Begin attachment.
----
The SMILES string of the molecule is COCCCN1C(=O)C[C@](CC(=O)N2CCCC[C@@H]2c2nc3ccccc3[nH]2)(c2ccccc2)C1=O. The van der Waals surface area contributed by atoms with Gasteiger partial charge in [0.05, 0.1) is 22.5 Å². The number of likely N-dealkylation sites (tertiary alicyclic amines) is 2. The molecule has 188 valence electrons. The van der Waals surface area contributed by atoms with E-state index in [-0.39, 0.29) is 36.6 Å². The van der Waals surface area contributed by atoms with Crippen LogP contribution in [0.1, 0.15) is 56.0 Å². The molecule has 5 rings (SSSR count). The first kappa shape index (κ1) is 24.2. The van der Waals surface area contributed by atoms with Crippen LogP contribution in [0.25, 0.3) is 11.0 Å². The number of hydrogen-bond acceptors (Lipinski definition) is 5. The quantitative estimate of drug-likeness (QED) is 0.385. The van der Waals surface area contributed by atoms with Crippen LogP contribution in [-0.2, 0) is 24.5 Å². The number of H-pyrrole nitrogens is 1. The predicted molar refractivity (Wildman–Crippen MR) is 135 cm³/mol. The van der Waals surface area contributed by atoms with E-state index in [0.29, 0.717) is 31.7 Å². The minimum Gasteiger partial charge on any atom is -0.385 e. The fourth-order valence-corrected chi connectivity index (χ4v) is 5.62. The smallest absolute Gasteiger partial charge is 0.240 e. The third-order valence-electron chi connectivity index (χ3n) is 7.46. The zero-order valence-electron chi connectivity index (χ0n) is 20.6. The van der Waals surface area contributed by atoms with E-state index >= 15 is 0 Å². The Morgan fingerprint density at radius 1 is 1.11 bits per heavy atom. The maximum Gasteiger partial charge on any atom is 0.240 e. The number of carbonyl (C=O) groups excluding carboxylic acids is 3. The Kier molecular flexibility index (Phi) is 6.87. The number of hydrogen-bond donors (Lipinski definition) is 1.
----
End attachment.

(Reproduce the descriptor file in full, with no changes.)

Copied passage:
The SMILES string of the molecule is COCCCN1C(=O)C[C@](CC(=O)N2CCCC[C@@H]2c2nc3ccccc3[nH]2)(c2ccccc2)C1=O. The van der Waals surface area contributed by atoms with Gasteiger partial charge in [0.05, 0.1) is 22.5 Å². The number of likely N-dealkylation sites (tertiary alicyclic amines) is 2. The molecule has 188 valence electrons. The van der Waals surface area contributed by atoms with E-state index in [-0.39, 0.29) is 36.6 Å². The van der Waals surface area contributed by atoms with Crippen LogP contribution in [0.1, 0.15) is 56.0 Å². The molecule has 5 rings (SSSR count). The first kappa shape index (κ1) is 24.2. The van der Waals surface area contributed by atoms with Crippen LogP contribution in [0.25, 0.3) is 11.0 Å². The number of hydrogen-bond acceptors (Lipinski definition) is 5. The quantitative estimate of drug-likeness (QED) is 0.385. The van der Waals surface area contributed by atoms with Crippen LogP contribution in [-0.2, 0) is 24.5 Å². The number of H-pyrrole nitrogens is 1. The predicted molar refractivity (Wildman–Crippen MR) is 135 cm³/mol. The van der Waals surface area contributed by atoms with E-state index in [0.29, 0.717) is 31.7 Å². The minimum Gasteiger partial charge on any atom is -0.385 e. The fourth-order valence-corrected chi connectivity index (χ4v) is 5.62. The smallest absolute Gasteiger partial charge is 0.240 e. The third-order valence-electron chi connectivity index (χ3n) is 7.46. The zero-order valence-electron chi connectivity index (χ0n) is 20.6. The van der Waals surface area contributed by atoms with E-state index >= 15 is 0 Å². The Morgan fingerprint density at radius 1 is 1.11 bits per heavy atom. The maximum Gasteiger partial charge on any atom is 0.240 e. The number of carbonyl (C=O) groups excluding carboxylic acids is 3. The Kier molecular flexibility index (Phi) is 6.87. The number of hydrogen-bond donors (Lipinski definition) is 1.